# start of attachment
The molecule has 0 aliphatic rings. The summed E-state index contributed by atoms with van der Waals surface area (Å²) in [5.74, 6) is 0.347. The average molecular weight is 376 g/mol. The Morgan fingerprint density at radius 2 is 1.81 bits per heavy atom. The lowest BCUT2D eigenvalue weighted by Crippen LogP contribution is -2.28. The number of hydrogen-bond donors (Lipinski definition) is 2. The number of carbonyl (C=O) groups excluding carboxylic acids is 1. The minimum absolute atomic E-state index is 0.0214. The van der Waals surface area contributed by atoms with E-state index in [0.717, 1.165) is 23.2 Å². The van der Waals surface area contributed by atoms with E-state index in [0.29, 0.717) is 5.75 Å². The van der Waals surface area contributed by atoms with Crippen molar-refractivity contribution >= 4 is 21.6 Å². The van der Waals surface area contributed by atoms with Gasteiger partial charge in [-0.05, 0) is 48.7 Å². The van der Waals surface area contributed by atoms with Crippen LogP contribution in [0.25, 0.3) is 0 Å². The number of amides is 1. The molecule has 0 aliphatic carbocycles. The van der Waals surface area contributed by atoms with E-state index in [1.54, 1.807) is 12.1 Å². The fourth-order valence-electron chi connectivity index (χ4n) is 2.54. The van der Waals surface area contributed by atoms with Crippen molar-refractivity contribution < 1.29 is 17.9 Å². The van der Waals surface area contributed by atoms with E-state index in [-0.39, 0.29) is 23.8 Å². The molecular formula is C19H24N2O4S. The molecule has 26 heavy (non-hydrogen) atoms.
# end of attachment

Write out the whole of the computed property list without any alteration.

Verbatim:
The molecule has 0 aliphatic rings. The summed E-state index contributed by atoms with van der Waals surface area (Å²) in [5.74, 6) is 0.347. The average molecular weight is 376 g/mol. The Morgan fingerprint density at radius 2 is 1.81 bits per heavy atom. The lowest BCUT2D eigenvalue weighted by Crippen LogP contribution is -2.28. The number of hydrogen-bond donors (Lipinski definition) is 2. The number of carbonyl (C=O) groups excluding carboxylic acids is 1. The minimum absolute atomic E-state index is 0.0214. The van der Waals surface area contributed by atoms with E-state index in [0.717, 1.165) is 23.2 Å². The van der Waals surface area contributed by atoms with E-state index in [0.29, 0.717) is 5.75 Å². The van der Waals surface area contributed by atoms with Crippen molar-refractivity contribution >= 4 is 21.6 Å². The van der Waals surface area contributed by atoms with Gasteiger partial charge in [-0.05, 0) is 48.7 Å². The van der Waals surface area contributed by atoms with Crippen LogP contribution in [0.25, 0.3) is 0 Å². The number of amides is 1. The molecule has 0 aliphatic carbocycles. The van der Waals surface area contributed by atoms with E-state index in [1.54, 1.807) is 12.1 Å². The fourth-order valence-electron chi connectivity index (χ4n) is 2.54. The van der Waals surface area contributed by atoms with Crippen molar-refractivity contribution < 1.29 is 17.9 Å². The van der Waals surface area contributed by atoms with E-state index in [-0.39, 0.29) is 23.8 Å². The molecular formula is C19H24N2O4S. The molecule has 26 heavy (non-hydrogen) atoms.